Small banks fire warning on capital requirements

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In a joint letter to the RBNZ, Kiwibank, The Co-Operative Bank, SBS Bank, and TSB state the new capital adequacy rules could make it an even more uneven playing field.

The Reserve Bank's rules are designed to make every bank in New Zealand hold a proportionate amount of cash to guard against risk in the financial system. The RBNZ estimates banks will need to keep an extra 20% to 60% of capital. It plans to double minimum tier 1 capital from 8.5% to 16% for the big four, and to 15% for smaller lenders.

But the four banks say the current proposals may not be effective and could result in "significant differences to residential lending, small businesses banking and agricultural lending risk weightings".

Currently, the big four use internal calculations to work out their capital buffer, while small banks use the "standardised approach". The big four have been able to keep less cash aside as a result.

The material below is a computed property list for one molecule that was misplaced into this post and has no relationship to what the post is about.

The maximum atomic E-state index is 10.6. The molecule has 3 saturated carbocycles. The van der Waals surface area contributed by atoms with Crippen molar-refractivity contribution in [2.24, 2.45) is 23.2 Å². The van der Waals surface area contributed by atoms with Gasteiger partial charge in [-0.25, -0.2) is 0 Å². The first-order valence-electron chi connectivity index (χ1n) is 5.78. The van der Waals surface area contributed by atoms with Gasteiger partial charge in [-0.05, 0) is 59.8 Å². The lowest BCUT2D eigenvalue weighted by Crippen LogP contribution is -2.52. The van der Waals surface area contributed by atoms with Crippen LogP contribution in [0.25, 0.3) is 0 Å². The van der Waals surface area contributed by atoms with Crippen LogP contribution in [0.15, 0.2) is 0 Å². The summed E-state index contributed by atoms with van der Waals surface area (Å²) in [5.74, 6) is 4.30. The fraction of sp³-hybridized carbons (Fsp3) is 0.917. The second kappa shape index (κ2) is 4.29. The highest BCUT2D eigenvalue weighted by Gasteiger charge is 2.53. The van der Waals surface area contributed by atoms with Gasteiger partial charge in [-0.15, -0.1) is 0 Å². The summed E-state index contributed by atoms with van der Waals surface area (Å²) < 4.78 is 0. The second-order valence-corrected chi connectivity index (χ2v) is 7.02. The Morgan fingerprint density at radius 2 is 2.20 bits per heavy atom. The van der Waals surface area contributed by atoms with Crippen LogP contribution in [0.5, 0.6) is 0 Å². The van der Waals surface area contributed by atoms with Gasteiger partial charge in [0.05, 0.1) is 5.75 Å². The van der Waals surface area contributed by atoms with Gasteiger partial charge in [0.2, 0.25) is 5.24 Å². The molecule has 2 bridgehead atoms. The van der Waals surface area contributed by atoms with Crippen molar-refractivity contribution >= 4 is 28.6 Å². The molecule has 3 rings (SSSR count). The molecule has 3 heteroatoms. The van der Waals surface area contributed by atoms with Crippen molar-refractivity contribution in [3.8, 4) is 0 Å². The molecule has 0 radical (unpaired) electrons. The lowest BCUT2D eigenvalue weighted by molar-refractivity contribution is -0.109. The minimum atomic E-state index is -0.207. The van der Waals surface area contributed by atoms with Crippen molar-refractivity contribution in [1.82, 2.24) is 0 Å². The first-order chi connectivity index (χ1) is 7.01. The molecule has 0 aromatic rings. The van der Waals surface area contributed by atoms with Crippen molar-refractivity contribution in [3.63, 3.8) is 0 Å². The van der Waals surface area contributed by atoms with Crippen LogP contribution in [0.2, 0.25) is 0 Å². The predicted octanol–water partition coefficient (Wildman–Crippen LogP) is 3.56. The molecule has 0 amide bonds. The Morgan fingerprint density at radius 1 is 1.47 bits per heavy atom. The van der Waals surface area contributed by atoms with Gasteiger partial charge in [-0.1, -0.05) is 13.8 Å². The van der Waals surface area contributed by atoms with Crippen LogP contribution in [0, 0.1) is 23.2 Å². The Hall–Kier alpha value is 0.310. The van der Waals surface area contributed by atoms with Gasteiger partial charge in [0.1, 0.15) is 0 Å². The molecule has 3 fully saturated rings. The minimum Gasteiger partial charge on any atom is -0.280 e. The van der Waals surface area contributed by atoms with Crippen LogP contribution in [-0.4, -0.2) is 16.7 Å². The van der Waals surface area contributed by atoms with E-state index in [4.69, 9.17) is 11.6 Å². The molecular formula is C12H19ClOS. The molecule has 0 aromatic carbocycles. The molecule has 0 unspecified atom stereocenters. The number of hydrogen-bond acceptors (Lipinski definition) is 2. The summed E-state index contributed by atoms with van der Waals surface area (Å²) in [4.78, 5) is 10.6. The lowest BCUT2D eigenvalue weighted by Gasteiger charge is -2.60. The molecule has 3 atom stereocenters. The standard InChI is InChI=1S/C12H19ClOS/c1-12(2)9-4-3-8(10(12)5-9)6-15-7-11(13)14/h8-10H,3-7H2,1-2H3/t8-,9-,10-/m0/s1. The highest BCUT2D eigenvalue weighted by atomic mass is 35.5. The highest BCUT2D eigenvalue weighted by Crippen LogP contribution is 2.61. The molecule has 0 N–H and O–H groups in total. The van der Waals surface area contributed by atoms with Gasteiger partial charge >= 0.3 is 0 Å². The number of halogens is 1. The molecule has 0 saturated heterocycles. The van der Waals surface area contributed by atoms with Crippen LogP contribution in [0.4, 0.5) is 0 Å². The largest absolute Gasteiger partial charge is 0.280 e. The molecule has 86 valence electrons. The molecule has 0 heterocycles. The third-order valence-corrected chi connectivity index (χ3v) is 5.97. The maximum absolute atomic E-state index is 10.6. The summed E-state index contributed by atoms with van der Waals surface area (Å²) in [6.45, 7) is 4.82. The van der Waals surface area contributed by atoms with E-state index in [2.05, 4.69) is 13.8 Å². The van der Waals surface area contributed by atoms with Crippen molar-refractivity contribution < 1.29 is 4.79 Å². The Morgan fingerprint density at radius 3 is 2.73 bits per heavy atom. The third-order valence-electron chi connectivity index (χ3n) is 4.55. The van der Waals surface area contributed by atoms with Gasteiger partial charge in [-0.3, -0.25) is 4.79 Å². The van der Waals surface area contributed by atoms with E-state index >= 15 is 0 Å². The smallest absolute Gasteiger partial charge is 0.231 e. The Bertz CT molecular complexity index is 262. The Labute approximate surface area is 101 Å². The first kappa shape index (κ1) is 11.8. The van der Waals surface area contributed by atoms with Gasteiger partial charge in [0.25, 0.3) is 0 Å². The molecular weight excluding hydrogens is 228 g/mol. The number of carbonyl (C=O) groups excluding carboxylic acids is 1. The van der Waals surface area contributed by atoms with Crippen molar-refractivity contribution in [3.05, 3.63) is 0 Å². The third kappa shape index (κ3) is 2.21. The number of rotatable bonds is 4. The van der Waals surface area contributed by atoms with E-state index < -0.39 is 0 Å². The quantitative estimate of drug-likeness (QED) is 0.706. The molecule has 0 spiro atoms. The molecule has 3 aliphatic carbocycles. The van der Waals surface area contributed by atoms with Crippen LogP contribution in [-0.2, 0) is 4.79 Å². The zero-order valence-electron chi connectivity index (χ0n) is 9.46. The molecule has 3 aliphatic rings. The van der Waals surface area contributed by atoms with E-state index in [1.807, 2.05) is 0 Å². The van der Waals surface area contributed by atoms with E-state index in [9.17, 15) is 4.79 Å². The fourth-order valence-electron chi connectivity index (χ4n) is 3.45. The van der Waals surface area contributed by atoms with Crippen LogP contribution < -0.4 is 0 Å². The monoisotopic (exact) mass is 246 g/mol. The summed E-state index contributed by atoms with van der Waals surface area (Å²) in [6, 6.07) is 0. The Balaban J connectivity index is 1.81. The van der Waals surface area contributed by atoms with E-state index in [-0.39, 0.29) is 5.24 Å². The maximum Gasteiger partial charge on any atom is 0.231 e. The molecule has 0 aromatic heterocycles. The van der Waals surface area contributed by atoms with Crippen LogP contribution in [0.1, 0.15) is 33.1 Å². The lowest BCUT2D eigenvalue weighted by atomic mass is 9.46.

Kiwibank, The Co-Operative Bank, SBS, and TSB said they welcomed the RBNZ proposals, in principle. They said  "the  IRB  banks currently enjoy  create  an  uneven  playing  field.  There  is  no  empirical  information  to  suggest  that  the  credit  performance  of  the  IRB  bank  portfolios  is  superior  to  that  of  Standardised banks, or that these IRB models make the portfolios any safer".

The quartet says the rules are far from perfect, however. The banks believe they should be able to meet capital requirements using non-tier 1 capital. Otherwise, they argue, "NZ-Owned  Banks’ growth  will  be  constrained,  limiting competition in the sector." The banks believe tradable bonds and securities should also be counted for small banks.

The four banks argue the big four will maintain an advantage under the new proposals, and will be able to seek tier one capital from their Australian parent groups.

The letter, signed by executives including Kiwibank CEO Steve Jurkovich (pictured), adds: "The current regime favours listed and foreign-owned banks.  In respect of the latter, the Australian banks have an ability to flow through capital from  the  Australian  parent,  often  with  a  regulatory  advantage  from  jurisdictional  arbitrage."

The central bank has taken a tougher line on bank capital in recent months. In a shock move last week, the RBNZ censured ANZ, forcing it to use the standardised approach from now on. The decision will force ANZ to hold an extra $277 million in risk capital.